The United States Court of Appeals has in a December 29, 2020 ruling upheld the March 2019 conviction of Chi Ping Patrick Ho, a citizen of the Hong Kong who was found guilty of bribing Uganda Foreign Affairs minister Sam Kutesa with $500,000 in 2016.
Ho was found guilty in 2017 by a grand jury in the Southern District of New York on seven counts including foreign corrupt practices and money laundering. He was later sentenced to 36 months’ imprisonment and a fine of $400,000.
Ho was found guilty of paying bribes in Africa to secure unfair business opportunities for his China Energy Fund Committee (CEFC).
The bribes included $2 million in cash wrapped in gift boxes to Chad President Idriss Déby in December 2014. Although President Déby expressed shock and angrily rejected the $2 million bribe, saying “why [do] people believe all African leaders are corrupt”, and CEFC ultimately failed to secure any oil rights in Chad, Uganda’s Foreign Affairs minister, Kutesa according to submitted court evidence, solicited for a $500,000 bribe in 2016 though his wife Edith Gasana Kutesa from Ho.
Christened by US courts as the ‘Uganda Scheme’, earlier Ho in 2014 sought for meeting with Kutesa, who had by this time had begun a one-year term as president of the UN General Assembly. The purpose of Ho’s meeting according to court documents was to seek Kutesa’s help for CEFC to develop business advantages in Uganda’s oil fields.
Around February 2016, Kutesa who had completed his term as president of UN General Assembly, and had already returned to Uganda, through his wife Gasana according to leaked email exchanges solicited a bribe to be disguised as a payment to a charitable foundation.
On May 5, 2016, Ho wired $500,000 to Kutesa’s Food Security and Sustainable Energy Foundation account in Stanbic bank in Kampala. In return, Kutesa was to secure a meeting for Ho with President Yoweri Museveni and also ensure that CEFC officials attend Museveni’s May 2016 inauguration.
Five months after receiving the bribe, Kutesa’s wife wrote to Ho about a confidential opportunity to acquire a Ugandan bank - believed to be the defunct Crane bank.
In his appeal petition, Ho did not particularly deny bribing Kutesa or attempting to bribe the Chadian president but contended that there was insufficient evidence to establish that he acted on behalf of a “domestic concern,” as required to convict under § 78dd-2 of the FCPA.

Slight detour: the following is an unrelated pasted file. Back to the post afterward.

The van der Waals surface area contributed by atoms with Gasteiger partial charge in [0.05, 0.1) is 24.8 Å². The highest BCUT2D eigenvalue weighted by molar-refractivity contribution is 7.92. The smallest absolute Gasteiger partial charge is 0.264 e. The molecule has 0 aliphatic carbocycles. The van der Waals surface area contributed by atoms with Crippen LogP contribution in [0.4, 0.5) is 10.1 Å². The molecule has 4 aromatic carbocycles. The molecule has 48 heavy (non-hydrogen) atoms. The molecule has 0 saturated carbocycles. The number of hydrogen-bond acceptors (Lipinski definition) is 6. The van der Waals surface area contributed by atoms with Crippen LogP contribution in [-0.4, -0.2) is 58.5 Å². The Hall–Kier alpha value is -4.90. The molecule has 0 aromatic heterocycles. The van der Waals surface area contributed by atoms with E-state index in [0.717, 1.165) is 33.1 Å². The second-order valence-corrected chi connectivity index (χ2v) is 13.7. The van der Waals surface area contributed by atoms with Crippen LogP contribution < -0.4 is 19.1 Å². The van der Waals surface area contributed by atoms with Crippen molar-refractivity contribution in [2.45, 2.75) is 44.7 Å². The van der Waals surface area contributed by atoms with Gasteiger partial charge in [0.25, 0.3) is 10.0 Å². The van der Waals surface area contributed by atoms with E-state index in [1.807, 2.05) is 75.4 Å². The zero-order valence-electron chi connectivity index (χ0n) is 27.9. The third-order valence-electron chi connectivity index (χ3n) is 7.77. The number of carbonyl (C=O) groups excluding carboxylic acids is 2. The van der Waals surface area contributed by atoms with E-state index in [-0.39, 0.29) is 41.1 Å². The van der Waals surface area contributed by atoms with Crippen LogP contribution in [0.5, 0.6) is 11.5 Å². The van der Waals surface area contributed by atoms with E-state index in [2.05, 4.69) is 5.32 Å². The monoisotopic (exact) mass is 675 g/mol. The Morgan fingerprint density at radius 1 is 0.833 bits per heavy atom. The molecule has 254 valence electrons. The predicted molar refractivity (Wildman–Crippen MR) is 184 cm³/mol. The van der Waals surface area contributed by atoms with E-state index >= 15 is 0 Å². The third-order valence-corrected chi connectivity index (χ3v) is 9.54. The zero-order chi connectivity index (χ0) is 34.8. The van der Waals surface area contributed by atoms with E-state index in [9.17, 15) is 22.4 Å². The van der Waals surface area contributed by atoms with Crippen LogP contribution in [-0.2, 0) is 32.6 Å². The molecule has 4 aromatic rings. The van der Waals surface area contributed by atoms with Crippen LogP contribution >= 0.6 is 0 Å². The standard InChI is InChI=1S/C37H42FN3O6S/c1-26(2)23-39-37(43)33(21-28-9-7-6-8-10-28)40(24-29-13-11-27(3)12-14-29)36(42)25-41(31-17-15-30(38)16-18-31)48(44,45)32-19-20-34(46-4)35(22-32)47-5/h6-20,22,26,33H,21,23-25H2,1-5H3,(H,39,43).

Ho also asserted that the jury was improperly instructed that a violation and that the money laundering statute, which covers wire transfers that “to” or “from” the United States, did not reach a transaction that merely involves the use of correspondent banks in the United States, where the transfer originated in Hong Kong and concluded in Uganda. Ho also further contended that the district court abused its discretion by admitting certain out-of-court statements and summary charts into evidence.
However, the Court of Appeals reminded Ho that the law “prohibits bribery designed to obtain, retain, or direct business not only for or to the briber, but for or to ‘any person’”). Notably, the statute addresses the goal of corruptly assisting a domestic entity in obtaining business either “for or with” another company, suggesting that the domestic concern need not itself be seeking to obtain business “with” that company'
"We conclude that the evidence introduced at trial was more than sufficient to prove that Ho acted on behalf of the U.S. NGO to assist it in obtaining business for CEFC Energy," reads the ruling in part.
Earlier, President Museveni who was equally accused of receiving another $500,000 bribe from Ho, defended Kutesa, saying the money was a donation to the minister's NGO and not a bribe.